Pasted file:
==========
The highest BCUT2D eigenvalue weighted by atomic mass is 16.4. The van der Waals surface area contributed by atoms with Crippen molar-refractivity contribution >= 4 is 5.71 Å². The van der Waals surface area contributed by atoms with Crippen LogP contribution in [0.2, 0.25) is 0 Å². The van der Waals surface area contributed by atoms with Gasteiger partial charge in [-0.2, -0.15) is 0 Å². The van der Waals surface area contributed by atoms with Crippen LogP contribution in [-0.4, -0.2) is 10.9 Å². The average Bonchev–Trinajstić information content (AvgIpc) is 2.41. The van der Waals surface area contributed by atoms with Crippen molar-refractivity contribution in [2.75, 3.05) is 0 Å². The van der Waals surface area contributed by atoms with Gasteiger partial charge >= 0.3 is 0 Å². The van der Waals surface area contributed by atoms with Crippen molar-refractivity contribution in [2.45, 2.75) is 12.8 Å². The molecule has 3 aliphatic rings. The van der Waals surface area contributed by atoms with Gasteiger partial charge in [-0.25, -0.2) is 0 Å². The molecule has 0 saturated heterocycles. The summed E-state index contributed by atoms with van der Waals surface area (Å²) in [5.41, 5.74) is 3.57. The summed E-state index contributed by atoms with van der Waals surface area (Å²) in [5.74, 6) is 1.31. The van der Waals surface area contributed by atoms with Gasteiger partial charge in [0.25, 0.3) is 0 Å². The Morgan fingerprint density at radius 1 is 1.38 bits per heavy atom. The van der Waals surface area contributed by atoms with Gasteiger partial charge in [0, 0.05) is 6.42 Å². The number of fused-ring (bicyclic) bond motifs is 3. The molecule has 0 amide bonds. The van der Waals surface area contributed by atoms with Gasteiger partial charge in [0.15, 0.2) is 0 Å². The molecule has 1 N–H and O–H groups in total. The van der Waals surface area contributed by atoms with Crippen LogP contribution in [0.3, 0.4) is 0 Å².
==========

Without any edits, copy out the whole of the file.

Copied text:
The highest BCUT2D eigenvalue weighted by atomic mass is 16.4. The van der Waals surface area contributed by atoms with Crippen molar-refractivity contribution >= 4 is 5.71 Å². The van der Waals surface area contributed by atoms with Crippen LogP contribution in [0.2, 0.25) is 0 Å². The van der Waals surface area contributed by atoms with Gasteiger partial charge in [-0.2, -0.15) is 0 Å². The van der Waals surface area contributed by atoms with Crippen LogP contribution in [-0.4, -0.2) is 10.9 Å². The average Bonchev–Trinajstić information content (AvgIpc) is 2.41. The van der Waals surface area contributed by atoms with Crippen molar-refractivity contribution in [2.75, 3.05) is 0 Å². The van der Waals surface area contributed by atoms with Gasteiger partial charge >= 0.3 is 0 Å². The van der Waals surface area contributed by atoms with Crippen molar-refractivity contribution in [2.45, 2.75) is 12.8 Å². The molecule has 3 aliphatic rings. The van der Waals surface area contributed by atoms with Gasteiger partial charge in [-0.25, -0.2) is 0 Å². The molecule has 0 saturated heterocycles. The summed E-state index contributed by atoms with van der Waals surface area (Å²) in [5.41, 5.74) is 3.57. The summed E-state index contributed by atoms with van der Waals surface area (Å²) in [5.74, 6) is 1.31. The van der Waals surface area contributed by atoms with Gasteiger partial charge in [0.25, 0.3) is 0 Å². The Morgan fingerprint density at radius 1 is 1.38 bits per heavy atom. The van der Waals surface area contributed by atoms with Gasteiger partial charge in [0, 0.05) is 6.42 Å². The number of fused-ring (bicyclic) bond motifs is 3. The molecule has 0 amide bonds. The van der Waals surface area contributed by atoms with Gasteiger partial charge in [0.15, 0.2) is 0 Å². The molecule has 1 N–H and O–H groups in total. The van der Waals surface area contributed by atoms with Crippen LogP contribution in [0.3, 0.4) is 0 Å².